ACP Literary Interpretation L202
Men’s Grave Death
Dylan Thomas's most famous poem, "Do Not Go Gentle into That Good Night" is known by its first line and its poetic form of villanelle. The poem's true importance lies not in its fame, but in the raw power of the emotions underlying it. It intrigues us to not just "go gentle into that good night" (Thomas, 1), but to rage against it. Even at the end of life, when "grave men" (13) are near death, the poem instructs us to burn with life. This paper will explore and expand on the idea of life and fight and how they go hand in hand relating to the author. Thomas uses the poem to address his dying father, mourning his father's loss of health and strength, and encouraging him to cling to life. It is a strong invocation for us to live boldly and to fight. It means those who actually live out their lives will better see how life has been bright for them, before going towards the sleep of death. The speaker emphasizes that older men should fight fiercely and strongly against death. The purpose of fighting against death is to realize the importance of being alive. The poet believes that goodness comes from fighting against death with full force and might.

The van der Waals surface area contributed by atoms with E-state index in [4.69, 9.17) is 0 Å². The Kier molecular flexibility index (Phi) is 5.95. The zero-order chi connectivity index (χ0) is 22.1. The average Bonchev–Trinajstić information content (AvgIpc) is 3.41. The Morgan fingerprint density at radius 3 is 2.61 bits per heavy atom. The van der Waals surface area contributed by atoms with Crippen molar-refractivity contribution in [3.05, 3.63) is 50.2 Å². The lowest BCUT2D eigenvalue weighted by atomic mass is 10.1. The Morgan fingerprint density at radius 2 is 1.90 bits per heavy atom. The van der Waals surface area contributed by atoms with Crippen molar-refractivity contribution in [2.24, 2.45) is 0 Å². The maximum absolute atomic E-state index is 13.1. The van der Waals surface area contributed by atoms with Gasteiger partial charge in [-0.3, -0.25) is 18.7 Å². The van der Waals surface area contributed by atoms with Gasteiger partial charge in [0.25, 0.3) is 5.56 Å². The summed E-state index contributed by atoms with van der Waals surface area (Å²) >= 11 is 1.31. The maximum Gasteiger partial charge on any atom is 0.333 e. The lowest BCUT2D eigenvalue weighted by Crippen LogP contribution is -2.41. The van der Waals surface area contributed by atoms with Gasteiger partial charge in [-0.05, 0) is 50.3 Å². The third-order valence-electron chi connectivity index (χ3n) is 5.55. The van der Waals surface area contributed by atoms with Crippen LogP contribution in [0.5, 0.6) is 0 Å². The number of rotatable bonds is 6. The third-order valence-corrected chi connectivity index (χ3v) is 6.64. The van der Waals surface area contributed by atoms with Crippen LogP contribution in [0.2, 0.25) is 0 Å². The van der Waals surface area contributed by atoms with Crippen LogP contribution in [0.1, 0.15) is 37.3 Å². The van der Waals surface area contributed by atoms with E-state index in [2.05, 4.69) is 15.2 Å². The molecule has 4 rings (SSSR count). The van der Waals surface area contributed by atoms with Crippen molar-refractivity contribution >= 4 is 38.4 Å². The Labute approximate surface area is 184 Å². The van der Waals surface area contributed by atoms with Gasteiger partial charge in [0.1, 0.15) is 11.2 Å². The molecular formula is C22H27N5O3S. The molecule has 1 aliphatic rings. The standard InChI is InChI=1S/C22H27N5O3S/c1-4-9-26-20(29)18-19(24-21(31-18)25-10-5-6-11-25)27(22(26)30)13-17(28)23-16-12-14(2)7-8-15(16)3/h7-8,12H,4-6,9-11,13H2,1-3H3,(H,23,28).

The speaker addresses an unknown listener, telling him not to "go gentle into that good night." At first this is a confusing metaphor but, by the end of line 3, the speaker is using night as a metaphor for death. The span of one day represent a man's lifetime, which makes the sunset his approaching demise. "That good night" is reworded at the end of line 2 as the "close of day," and at the end of line 3 as "the dying of the light." It's not an accident or coincidence that the metaphor for death keeps getting repeated at the end of the lines either, or that the two rhyming words that begin the poem are night and day. So what does the speaker want to tell us about death? He thinks that old men shouldn't die peacefully or just slip easily away from his life. They should "burn and rave," (2) struggling with a fiery intensity. The word "rave" in line 2 connects with the repeated word "rage" (3), uniting anger, power, madness, and frustration in a tornado of emotion. This phrase conveys a powerful message that, when death approaches, one needs to know what made his life meaningful, and he should never fear death. People can use this message for encouragement, like if a father, mother, or grandmother is seriously ill and is coming close to their end, then their children can leave them with a little strength and fight. It can serve the same function such as if someone is considering suicide, and someone else is trying to talk them down from it.
Even though smart people know death is inevitable, they don't just accept it and let themselves go, because they may not have achieved everything they were capable of yet. The metaphor of night as death continues here, with death figured as the word "dark." The speaker admits that smart people...